Seed Info No. 34
Zewdie Bishaw. (18/3/2008). Seed Info No. 34. Aleppo, Syrian Arab Republic: International Center for Agricultural Research in the Dry Areas (ICARDA).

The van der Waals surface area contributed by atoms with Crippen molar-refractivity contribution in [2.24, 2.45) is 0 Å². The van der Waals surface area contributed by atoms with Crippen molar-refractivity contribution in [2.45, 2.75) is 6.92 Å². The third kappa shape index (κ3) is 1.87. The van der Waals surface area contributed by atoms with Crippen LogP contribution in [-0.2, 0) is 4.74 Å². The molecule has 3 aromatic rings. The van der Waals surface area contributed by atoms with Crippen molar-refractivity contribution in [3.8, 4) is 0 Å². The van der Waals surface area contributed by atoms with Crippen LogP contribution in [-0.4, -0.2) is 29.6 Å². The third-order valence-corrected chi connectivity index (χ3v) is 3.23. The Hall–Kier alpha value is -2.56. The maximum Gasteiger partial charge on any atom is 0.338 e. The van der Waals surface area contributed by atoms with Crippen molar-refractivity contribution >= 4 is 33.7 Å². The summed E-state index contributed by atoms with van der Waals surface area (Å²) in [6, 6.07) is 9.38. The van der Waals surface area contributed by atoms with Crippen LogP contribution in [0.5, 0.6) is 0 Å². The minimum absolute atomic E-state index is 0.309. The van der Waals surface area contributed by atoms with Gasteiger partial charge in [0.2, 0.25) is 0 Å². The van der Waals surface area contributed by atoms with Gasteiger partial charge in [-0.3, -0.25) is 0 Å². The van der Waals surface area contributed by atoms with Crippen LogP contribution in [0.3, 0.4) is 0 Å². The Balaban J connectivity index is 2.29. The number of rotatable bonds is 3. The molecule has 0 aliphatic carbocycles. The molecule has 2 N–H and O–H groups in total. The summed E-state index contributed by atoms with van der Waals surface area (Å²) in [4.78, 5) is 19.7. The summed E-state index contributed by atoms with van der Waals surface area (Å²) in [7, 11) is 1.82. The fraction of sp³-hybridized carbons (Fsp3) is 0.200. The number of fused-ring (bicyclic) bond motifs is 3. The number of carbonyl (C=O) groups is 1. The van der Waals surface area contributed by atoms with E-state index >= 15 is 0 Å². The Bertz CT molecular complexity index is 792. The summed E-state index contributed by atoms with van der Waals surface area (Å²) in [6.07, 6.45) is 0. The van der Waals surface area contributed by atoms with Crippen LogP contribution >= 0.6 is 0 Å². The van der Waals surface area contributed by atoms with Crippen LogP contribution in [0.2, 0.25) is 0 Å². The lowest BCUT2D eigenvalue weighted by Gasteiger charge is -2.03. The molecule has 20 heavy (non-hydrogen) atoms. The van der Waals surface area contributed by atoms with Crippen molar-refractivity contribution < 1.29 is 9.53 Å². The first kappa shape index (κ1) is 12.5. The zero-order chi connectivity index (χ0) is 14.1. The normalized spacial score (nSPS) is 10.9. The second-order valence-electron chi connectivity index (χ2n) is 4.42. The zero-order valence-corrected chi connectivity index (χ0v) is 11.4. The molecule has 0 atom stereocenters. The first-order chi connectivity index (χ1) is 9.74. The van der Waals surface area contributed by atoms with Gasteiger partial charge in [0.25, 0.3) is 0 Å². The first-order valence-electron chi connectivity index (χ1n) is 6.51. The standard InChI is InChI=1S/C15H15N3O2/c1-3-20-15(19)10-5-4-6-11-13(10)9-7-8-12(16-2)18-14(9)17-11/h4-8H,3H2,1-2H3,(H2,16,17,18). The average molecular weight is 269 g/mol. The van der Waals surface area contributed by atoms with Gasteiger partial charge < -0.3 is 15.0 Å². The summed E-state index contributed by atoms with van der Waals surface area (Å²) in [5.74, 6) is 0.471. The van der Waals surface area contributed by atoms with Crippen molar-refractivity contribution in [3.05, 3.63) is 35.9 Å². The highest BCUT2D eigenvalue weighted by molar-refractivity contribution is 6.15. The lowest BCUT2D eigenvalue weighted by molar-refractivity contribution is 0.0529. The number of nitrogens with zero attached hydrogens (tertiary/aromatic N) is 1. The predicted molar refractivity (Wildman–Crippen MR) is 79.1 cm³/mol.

Seed Info aims to stimulate information exchange and regular staff in the Central and West Asia and North Africa (CWANA) region. The purpose is to help strengthen national seed programs, and thus improve the supply of quality seed to farmers. For most of the history of agriculture, farmers were engaged in domestication of crops. This was a slow process but over many generations of conscious and unconscious selection, it led to significant modification of many of our crop plants from their wild ancestors. The process of domesticating crops will continue as we are looking for new products and economic opportunities in a changing global agriculture and markets. In the NEWS AND VIEWS section, Bert van Duijn and Henrie Korthout from Fytagoras BV, present new crops targeting market opportunities in the horticulture sector in the Netherlands. For example, horticulture growers wish to produce new, higher-value crops for new (or existing) markets. These new crops may be functional foods targeted to specific target groups such as obesity or hyperactive children with learning problems. There is also news from Iowa State University, the International Seed Federation, and on Turkey’s accession to the Union for the Protection of New Plant Varieties (UPOV) convention. The section on SEED PROGRAMS includes news from Afghanistan, Ethiopia, Iraq and Pakistan. The news from Afghanistan focuses on a seed fair organized by the FAO Seed Project in Herat and an Agricultural Fair organized by Development Alternative Inc. in Jalalabad. From Ethiopia, we describe the just concluded Tailor Made Training Program implemented by the Ethiopian Seed Enterprise, Wageningen International and ICARDA to strengthen farmer-based seed production. From Iraq we report on the ongoing capacity building efforts for the rehabilitation and development of the national seed industry. From Pakistan, we report on the performance of the public and private seed sectors based on recent statistics released by the Federal Seed Certification and Registration Department. The RESEARCH section aims to capture information on adaptive research or issues relevant to seed program development in the region and beyond. Asrat Asfaw from the Southern Agricultural Research Institute writes about seed relief intervention and the resilience of local seed system under stress in southern Ethiopia.